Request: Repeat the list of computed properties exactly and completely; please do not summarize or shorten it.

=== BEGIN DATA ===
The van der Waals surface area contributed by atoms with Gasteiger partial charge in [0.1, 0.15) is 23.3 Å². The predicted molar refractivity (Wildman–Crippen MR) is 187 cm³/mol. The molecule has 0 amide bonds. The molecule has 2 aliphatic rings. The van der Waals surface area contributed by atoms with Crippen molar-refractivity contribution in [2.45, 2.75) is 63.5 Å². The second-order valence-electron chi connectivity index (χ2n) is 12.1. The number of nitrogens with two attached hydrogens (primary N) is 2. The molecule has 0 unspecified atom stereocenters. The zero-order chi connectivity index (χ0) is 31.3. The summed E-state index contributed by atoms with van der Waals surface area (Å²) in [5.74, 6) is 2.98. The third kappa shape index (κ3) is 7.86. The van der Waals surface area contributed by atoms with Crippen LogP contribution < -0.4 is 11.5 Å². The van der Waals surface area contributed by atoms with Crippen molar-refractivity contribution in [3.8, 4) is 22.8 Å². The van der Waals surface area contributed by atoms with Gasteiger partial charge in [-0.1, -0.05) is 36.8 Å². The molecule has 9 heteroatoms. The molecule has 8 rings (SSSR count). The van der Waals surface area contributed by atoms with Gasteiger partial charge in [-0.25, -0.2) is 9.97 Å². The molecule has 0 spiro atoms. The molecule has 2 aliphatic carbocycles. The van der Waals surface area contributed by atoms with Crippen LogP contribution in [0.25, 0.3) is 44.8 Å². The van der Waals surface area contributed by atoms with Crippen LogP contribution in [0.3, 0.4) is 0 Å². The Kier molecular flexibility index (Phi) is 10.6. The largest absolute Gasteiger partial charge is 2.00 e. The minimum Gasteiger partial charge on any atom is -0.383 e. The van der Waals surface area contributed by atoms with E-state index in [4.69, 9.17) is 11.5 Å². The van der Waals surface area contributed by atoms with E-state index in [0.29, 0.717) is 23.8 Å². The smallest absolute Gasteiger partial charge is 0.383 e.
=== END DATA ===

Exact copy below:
The van der Waals surface area contributed by atoms with Gasteiger partial charge in [0.1, 0.15) is 23.3 Å². The predicted molar refractivity (Wildman–Crippen MR) is 187 cm³/mol. The molecule has 0 amide bonds. The molecule has 2 aliphatic rings. The van der Waals surface area contributed by atoms with Crippen molar-refractivity contribution in [2.45, 2.75) is 63.5 Å². The second-order valence-electron chi connectivity index (χ2n) is 12.1. The number of nitrogens with two attached hydrogens (primary N) is 2. The molecule has 0 unspecified atom stereocenters. The zero-order chi connectivity index (χ0) is 31.3. The summed E-state index contributed by atoms with van der Waals surface area (Å²) in [5.74, 6) is 2.98. The third kappa shape index (κ3) is 7.86. The van der Waals surface area contributed by atoms with Crippen LogP contribution < -0.4 is 11.5 Å². The van der Waals surface area contributed by atoms with Crippen molar-refractivity contribution in [3.8, 4) is 22.8 Å². The van der Waals surface area contributed by atoms with Gasteiger partial charge in [-0.1, -0.05) is 36.8 Å². The molecule has 9 heteroatoms. The molecule has 8 rings (SSSR count). The van der Waals surface area contributed by atoms with Gasteiger partial charge in [-0.25, -0.2) is 9.97 Å². The molecule has 0 spiro atoms. The molecule has 2 aliphatic carbocycles. The van der Waals surface area contributed by atoms with Crippen LogP contribution in [0.25, 0.3) is 44.8 Å². The van der Waals surface area contributed by atoms with Crippen LogP contribution in [0.3, 0.4) is 0 Å². The Kier molecular flexibility index (Phi) is 10.6. The largest absolute Gasteiger partial charge is 2.00 e. The minimum Gasteiger partial charge on any atom is -0.383 e. The van der Waals surface area contributed by atoms with E-state index in [4.69, 9.17) is 11.5 Å². The van der Waals surface area contributed by atoms with E-state index in [0.29, 0.717) is 23.8 Å². The smallest absolute Gasteiger partial charge is 0.383 e.